London - European stocks rose with US equity-index futures as Apple's earnings fuelled optimism over the outlook for the global economy. The yen weakened and Japanese shares rallied after the prime minister signalled he was committed to a $265bn stimulus package.
Apple and its suppliers in Europe and Asia advanced after the iPhone maker reported a smaller-than-estimated decline in revenue. Positive earnings by companies from LVMH Moet Hennessy Louis Vuitton to PSA Group helped lift the Stoxx Europe 600 Index to a third day of gains.
Japan’s currency slid for the first time this week on speculation stimulus will boost demand for higher-yielding assets at home and abroad. The yield on two-year Treasuries was little changed near a one-month high as investors awaited the Federal Reserve’s latest assessment of the economy.
Equities worldwide regained about $3.9trn in the past month amid optimism central banks will boost stimulus and better-than-forecast earnings from companies including Microsoft Corporation and Morgan Stanley.
Almost 80% of analysts surveyed by Bloomberg forecast the Bank of Japan will expand its stimulus program Friday, while the Fed is expected to keep interest rates unchanged on Wednesday.
"The good earnings are driving us further today," said Michael Woischneck, who oversees about €300m at Lampe Asset Management in Dusseldorf, Germany. "But we have to be aware what the Fed tells us tonight after their two-day meeting."
The Stoxx 600 rose 0.7% in London at 8:43 a.m. in New York. Nasdaq 100 futures expiring in September climbed 0.8%, while contracts on the S&P 500 Index added 0.2%, with the gauge near a record.
Apple rallied 7.5% after saying iPhone demand picked up and forecasting fourth-quarter sales that may exceed analysts’ estimates. European suppliers Dialog Semiconductor and AMS climbed more than 3.5%.
LVMH jumped 7.3% after the world’s biggest luxury-goods maker reported stronger demand for its champagnes and cognacs. PSA surged 8.1%, leading a gauge of automakers to the best gain among industry groups in Europe, after the maker of Peugeot and Citroen cars reported a jump in first-half earnings.
Deutsche Bank slid 3.1% after saying profit was almost wiped out by a slump in trading revenue and costs tied to job reductions. BASF fell 2.7% after reporting quarterly profit that missed analysts’ estimates.
Twitter Inc. tumbled 9.7% after giving a third-quarter revenue forecast that trailed projections. Coca-Cola slipped 1.7% on second-quarter sales that trailed analysts’ estimates.
The Shanghai Composite Index slid 1.9% after the 21st Century Business Herald reported the country’s banking regulator is considering tightening curbs on the $3.6trn market for wealth management products.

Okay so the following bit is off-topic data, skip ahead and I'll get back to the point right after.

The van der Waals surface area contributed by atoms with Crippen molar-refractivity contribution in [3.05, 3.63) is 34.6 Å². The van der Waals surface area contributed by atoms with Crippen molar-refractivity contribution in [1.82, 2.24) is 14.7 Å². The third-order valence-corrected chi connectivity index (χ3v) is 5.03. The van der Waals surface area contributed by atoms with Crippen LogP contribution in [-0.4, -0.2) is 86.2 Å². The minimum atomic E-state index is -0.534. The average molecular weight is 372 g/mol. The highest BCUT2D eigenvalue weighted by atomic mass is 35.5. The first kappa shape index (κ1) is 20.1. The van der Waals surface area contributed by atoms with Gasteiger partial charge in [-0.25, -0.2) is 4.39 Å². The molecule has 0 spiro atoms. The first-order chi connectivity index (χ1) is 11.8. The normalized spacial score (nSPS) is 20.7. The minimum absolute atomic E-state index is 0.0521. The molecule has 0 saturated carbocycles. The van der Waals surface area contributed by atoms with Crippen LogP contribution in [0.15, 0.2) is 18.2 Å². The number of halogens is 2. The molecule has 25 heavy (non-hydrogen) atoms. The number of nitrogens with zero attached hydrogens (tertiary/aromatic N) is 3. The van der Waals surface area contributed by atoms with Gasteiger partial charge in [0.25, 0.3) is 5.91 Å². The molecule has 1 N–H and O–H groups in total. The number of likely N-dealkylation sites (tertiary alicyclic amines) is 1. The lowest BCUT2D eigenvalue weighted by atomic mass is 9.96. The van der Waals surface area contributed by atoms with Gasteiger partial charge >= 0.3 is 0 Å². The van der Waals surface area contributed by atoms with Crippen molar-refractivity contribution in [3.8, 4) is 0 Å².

Egyptian stocks rallied the most in the world, surging 5%, after the government said it’s negotiating an International Monetary Fund loan to help revive the economy.
The yen weakened 1% to 105.71 per dollar, after advancing 1.4% in the previous two days. Prime Minister Shinzo Abe said his total program will amount to ¥28trn ($265bn), with some unspecified part coming in a supplementary budget for 2016.
The Bloomberg Dollar Spot Index, a gauge of the greenback against 10 major peers, rose 0.2% following Tuesday’s 0.3% drop. The dollar pared gains after a government report showed durable goods orders fell more than expected in June while orders for business equipment rose for the first time in three months.
The pound weakened versus the euro even as a report showed UK economic growth was stronger than expected in the second quarter, accelerating to 0.6% from 0.4% in the first.
The data predated the June 23 referendum that resulted in the shock decision to leave the European Union and recent surveys suggest the vote delivered an immediate and sharp blow to business and consumer sentiment.
"The fact that the pound fell tells you that the market is seeing right through this, "said Gavin Friend, a strategist at National Australia Bank in London.
"It sees it as a historical number with expectations of weakness to come. That’s quite indicative of the way the market is now looking through anything that’s good."
The pound slipped 0.1% to $1.3115. Friend sees the sterling sliding to $1.25 by the end of the year.
Treasuries were little changed, with the yield on two-year notes at 0.75%. The rate on benchmark 10-year notes fell two basis points to 1.54%.
The US is scheduled to sell 15 billion dollars of two-year floating-rate notes on Wednesday, a day after an auction of US five-year notes drew the weakest demand since 2009. This week’s auctions have signalled investor demand is waning with yields near record lows and odds of a Fed rate increase this year close to 50%, based on futures trading.
Copper fell 0.9%, leading most industrial metals lower following reports on Chinese curbs on wealth-management products. Zinc and lead each slid 1%.
Oil traded near the lowest closing price in three months as industry data showed US crude stockpiles at the nation’s biggest storage hub expanded by 1.4 million barrels, swelling supplies that are already at a seasonal record.
West Texas Intermediate slipped 0.3% to $42.81 a barrel and Brent traded at $44.50. Gold was also little changed, at $1 319.73 an ounce.